For Researchers

image - For ResearchersThe CRE in Mental Health and Substance Use establishes the largest concentration of internationally recognised comorbidity researchers worldwide. The CRE provides an opportunity for researchers currently working in diagnostic silos (addiction, depression, anxiety and psychosis) to share skills, resources and innovations in treatment and research approaches. 

Resources developed by the CRE are available for other researchers to access through this portal. There are training opportunities within the CRE for postgraduate and postdoctoral researchers. A full list of our publications is also available.  

image - 1315543092 N2 Clearing The Clouds 0

Clearing the Cloud is a portal which contains all our proven and new online prevention and treatment programs. Improve your health with effective prevention and treatment programs. You can also sign up to be part of our current treatment research trials.



The NHMRC Centre of Research Excellence (CRE) in Mental Health and Substance Use publishes a quarterly newsletter. The purpose of the newsletter is to provide regular updates on the progress of the CRE. Each newsletter will regularly feature sections outlining the latest CRE news, new projects and publications, upcoming seminars, workshops and events. In addition, there will be feature articles focusing on particular projects and members..

To subscribe to our newsletter please click here.

Download Issue 1, 2012               Download Issue 9, 2015               Download Issue 17, 2017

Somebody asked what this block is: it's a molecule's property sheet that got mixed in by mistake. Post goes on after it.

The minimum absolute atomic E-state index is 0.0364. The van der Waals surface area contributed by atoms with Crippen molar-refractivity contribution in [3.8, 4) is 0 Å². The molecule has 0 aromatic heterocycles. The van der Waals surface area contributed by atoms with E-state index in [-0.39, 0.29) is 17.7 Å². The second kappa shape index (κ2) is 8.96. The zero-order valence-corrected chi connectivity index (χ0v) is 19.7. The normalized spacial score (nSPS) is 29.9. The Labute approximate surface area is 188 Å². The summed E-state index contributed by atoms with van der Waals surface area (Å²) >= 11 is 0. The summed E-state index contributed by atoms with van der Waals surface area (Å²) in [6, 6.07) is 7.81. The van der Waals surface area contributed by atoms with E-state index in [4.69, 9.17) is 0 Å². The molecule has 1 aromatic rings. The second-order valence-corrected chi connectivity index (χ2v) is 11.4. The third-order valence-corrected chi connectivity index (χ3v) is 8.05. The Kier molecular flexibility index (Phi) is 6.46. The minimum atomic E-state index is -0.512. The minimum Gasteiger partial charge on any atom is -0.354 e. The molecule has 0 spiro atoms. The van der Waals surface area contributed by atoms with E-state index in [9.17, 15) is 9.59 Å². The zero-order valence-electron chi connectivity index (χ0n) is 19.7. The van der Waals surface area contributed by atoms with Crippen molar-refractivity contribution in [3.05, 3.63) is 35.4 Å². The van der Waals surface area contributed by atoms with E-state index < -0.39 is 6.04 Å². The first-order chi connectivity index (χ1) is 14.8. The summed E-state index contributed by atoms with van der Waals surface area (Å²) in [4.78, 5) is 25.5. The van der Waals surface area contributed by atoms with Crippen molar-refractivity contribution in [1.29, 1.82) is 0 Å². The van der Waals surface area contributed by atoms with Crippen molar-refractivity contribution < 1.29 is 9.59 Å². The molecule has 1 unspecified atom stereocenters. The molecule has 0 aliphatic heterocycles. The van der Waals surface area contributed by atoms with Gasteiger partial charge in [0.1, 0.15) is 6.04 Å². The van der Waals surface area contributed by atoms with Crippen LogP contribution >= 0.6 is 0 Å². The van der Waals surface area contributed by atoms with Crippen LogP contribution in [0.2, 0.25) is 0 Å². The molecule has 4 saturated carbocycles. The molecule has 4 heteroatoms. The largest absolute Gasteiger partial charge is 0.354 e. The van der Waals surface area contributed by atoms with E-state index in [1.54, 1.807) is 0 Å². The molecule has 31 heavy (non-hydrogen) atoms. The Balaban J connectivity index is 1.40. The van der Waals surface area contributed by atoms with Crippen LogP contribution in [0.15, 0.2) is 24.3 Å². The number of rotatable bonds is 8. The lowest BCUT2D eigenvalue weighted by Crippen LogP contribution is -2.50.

Download Issue 2, 2013               Download Issue 10, 2015             Download Issue 18 2018


Download Issue 3, 2013               Download Issue 11, 2015


Download Issue 4, 2013               Download Issue 12, 2016


Download Issue 5, 2014               Download Issue 13, 2016


Download Issue 6, 2014               Download Issue 14, 2016


Download Issue 8, 2014               Download Issue 15, 2016


Download Issue 7, 2014               Download Issue 16, 2017






In this issue, we highlight the pioneering work of the Centre for Research Excellence in Mental Health and Substance Use (CREMS) Treatment Stream. We open with a Q&A with the Director CREMS Treatment Stream, A/Prof Katherine Mills and reflect on the many achievements of the Treatment Stream as well as gain an insight into exciting plans for the future. The first feature article for this issue is provided by Prof Andrew Baillie and Dr Lexine Stapinski which details innovative projects designed to better understand the interaction between anxiety and alcohol use and to evaluate integrate treatment options for this comorbidity. A/Prof Katherine Mills provides a detailed look into innovations in the treatment of co-occurring post traumatic stress disorder and substance use disorders. Dr Sally Hunt then discusses the development and dissemination of innovative e-health interventions for the treatment of mental health and substance use problems. Lastly, Dr Christina Marel concludes the issue with a discussion of the of the development and dissemination of the National Comorbidity Guidelines.

image - Shade Logo

Shade is a 10 week program for reducing drinking and helping with depression. Shade uses cognitive behaviour therapy control their substance use, alcohol use and mood. Our research shows that SHADE can help you reduce your drinking and improve your mood.